Well look at that! Some people in the medical field have finally caught on and began researching what I’ve heard dozens of folks with bipolar disorder saying since the moment I started learning about it.
It appears that some researchers (in Lancaster, England) have interviewed 10 people (between the ages of 24 and 57) diagnosed with bipolar disorder, and the study reported that these people had all identified things that they considered “positive” attributes or abilities derived from having bipolar disorder.
Shocked? I’m not.
“Participants described a wide range of experiences and internal states that they believed they felt to a far greater intensity than those without the condition. These included increased perceptual sensitivity, creativity, focus and clarity of thought.”
The article goes on to explain that some people have also derived positive experiences from the depression they experienced, including greater empathy for the suffering of others.
This quote, by Dr. Fiona Lobban (who led the study) was the most conclusive and well spoken portion of the article:
“It is really important that we learn more about the positives of bipolar as focusing only on negative aspects paints a very biased picture that perpetuates the view of bipolar as a wholly negative experience. If we fail to explore the positives of bipolar we also fail to understand the ambivalence of some people towards treatment.”
Personally, there is no question in my mind that there are positive aspect that are often associated with bipolar disorder. Now, having said that, I genuinely don’t know (and don’t think anyone does) if those aspects are caused by the disorder, already within us but enhanced by the disorder, or things we experience coincidentally. It seems like this study was really just to explore the fact that positive aspects do exist in regard to bipolar disorder, but did not conclude much more.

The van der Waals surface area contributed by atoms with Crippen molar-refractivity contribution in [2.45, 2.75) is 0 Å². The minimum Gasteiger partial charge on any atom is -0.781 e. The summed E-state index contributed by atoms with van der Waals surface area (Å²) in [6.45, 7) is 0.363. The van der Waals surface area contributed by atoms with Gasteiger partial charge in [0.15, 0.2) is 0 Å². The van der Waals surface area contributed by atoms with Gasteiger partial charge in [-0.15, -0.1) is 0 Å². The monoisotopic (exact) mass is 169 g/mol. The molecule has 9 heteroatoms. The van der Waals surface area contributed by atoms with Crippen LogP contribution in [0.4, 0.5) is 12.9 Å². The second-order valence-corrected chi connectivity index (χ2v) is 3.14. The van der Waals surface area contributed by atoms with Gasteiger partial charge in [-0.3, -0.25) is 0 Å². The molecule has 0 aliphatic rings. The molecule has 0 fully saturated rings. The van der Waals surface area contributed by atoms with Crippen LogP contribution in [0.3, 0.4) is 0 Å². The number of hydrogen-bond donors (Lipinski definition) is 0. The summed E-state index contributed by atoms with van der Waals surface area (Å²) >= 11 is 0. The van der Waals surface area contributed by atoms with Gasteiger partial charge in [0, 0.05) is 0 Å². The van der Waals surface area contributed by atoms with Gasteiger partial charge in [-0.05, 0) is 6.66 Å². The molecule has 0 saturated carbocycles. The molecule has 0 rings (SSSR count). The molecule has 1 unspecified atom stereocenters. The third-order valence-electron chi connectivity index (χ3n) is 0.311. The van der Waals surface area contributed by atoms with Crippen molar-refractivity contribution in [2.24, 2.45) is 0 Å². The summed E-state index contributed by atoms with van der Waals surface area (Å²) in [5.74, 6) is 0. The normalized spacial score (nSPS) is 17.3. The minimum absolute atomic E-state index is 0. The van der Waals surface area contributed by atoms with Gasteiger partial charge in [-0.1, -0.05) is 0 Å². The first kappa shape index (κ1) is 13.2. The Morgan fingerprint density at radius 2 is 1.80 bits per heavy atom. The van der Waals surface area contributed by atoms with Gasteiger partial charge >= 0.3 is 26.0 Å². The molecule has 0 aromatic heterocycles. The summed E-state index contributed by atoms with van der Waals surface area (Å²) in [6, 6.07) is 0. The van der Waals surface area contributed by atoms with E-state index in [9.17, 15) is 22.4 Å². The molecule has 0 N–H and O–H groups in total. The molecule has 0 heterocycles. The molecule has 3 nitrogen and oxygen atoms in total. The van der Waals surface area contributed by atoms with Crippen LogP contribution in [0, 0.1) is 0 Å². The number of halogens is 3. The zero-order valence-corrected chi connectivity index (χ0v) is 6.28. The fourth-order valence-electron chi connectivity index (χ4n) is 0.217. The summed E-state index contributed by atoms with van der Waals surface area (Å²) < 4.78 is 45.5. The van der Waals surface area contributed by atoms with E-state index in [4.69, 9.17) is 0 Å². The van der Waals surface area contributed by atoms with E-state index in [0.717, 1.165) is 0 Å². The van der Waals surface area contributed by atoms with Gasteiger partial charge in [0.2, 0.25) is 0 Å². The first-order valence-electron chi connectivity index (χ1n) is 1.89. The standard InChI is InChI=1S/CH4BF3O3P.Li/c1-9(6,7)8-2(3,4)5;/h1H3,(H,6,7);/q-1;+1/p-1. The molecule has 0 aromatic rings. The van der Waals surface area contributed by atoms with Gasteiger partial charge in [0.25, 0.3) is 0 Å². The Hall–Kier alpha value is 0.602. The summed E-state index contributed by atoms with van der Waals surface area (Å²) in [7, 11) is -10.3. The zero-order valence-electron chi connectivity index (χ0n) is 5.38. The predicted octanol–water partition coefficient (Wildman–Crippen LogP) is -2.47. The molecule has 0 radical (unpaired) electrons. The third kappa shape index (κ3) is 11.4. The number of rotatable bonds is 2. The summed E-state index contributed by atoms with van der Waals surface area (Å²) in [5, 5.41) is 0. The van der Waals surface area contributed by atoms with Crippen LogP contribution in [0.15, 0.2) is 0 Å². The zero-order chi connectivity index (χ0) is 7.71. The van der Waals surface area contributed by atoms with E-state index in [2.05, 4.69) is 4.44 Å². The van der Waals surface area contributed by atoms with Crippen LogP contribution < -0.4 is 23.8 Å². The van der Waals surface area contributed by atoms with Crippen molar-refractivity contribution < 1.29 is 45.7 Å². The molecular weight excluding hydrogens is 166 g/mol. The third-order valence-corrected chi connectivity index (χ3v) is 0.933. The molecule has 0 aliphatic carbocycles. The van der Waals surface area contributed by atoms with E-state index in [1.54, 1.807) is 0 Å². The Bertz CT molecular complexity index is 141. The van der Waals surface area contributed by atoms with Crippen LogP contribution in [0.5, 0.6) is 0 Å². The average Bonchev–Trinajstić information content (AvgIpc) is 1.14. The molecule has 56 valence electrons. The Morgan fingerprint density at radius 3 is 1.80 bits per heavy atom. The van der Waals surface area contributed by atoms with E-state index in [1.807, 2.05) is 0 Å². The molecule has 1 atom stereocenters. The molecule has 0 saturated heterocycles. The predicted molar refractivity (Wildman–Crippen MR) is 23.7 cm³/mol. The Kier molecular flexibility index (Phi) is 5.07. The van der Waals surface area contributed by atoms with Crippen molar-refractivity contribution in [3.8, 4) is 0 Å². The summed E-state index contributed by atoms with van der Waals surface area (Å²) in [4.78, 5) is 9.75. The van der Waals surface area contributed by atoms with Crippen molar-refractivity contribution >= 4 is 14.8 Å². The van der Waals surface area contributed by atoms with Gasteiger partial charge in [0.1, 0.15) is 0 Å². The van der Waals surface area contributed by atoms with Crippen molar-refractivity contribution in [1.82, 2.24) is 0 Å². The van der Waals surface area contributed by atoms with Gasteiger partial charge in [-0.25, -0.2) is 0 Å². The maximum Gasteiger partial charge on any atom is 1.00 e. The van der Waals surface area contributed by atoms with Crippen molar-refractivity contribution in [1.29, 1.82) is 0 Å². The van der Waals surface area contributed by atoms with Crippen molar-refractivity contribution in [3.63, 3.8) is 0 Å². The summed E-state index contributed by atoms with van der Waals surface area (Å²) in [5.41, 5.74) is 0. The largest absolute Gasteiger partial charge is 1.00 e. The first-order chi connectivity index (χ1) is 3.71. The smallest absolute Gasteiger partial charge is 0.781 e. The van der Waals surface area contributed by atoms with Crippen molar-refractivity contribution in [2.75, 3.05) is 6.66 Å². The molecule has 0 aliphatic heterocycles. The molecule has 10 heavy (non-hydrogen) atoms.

There is a long list of positive things I’ve heard associated with bipolar disorder, and though the frustration associated with “episodic living” can very easily blot out our perception of those positives from time to time, I would encourage you (if bipolar) to consider if you feel you’ve gained anything positive from living with this disorder. A few common themes I’ve heard are:
Greater Sensory Experiences
Would eradication of bipolar disorder mean the eradication of these things in our lives? I feel like that is something people are contending with every day when they are confronted with the idea of taking pharmaceuticals. Personally, I don’t think it is that simple. If bipolar disorder was magically removed from my life tomorrow, I can’t imagine it making me any less empathetic. Or creative. But what do I know? I’m just a chick sitting at a computer.
For most of us it is seen as both a gift and a curse, however corny that may sound. Some days a little more gift, others a little more curse.
You can read the full article here…